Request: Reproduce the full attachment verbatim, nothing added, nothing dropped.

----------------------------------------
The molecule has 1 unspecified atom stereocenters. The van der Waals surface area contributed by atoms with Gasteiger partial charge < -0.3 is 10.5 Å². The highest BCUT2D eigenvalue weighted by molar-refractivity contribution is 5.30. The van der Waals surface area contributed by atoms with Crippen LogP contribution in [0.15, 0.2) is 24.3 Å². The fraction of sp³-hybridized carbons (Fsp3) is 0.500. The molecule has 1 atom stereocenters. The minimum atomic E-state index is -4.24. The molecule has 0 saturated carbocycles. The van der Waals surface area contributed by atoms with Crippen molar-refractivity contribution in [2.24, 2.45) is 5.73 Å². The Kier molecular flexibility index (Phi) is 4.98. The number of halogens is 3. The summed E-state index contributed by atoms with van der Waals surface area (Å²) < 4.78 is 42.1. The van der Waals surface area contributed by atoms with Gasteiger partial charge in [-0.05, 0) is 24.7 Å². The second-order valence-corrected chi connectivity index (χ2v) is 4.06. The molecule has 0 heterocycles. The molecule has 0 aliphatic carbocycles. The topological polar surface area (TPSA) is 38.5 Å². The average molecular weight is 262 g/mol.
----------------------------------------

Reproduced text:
The molecule has 1 unspecified atom stereocenters. The van der Waals surface area contributed by atoms with Gasteiger partial charge < -0.3 is 10.5 Å². The highest BCUT2D eigenvalue weighted by molar-refractivity contribution is 5.30. The van der Waals surface area contributed by atoms with Crippen LogP contribution in [0.15, 0.2) is 24.3 Å². The fraction of sp³-hybridized carbons (Fsp3) is 0.500. The molecule has 1 atom stereocenters. The minimum atomic E-state index is -4.24. The molecule has 0 saturated carbocycles. The van der Waals surface area contributed by atoms with Crippen molar-refractivity contribution in [2.24, 2.45) is 5.73 Å². The Kier molecular flexibility index (Phi) is 4.98. The number of halogens is 3. The summed E-state index contributed by atoms with van der Waals surface area (Å²) < 4.78 is 42.1. The van der Waals surface area contributed by atoms with Gasteiger partial charge in [-0.05, 0) is 24.7 Å². The second-order valence-corrected chi connectivity index (χ2v) is 4.06. The molecule has 0 heterocycles. The molecule has 0 aliphatic carbocycles. The topological polar surface area (TPSA) is 38.5 Å². The average molecular weight is 262 g/mol.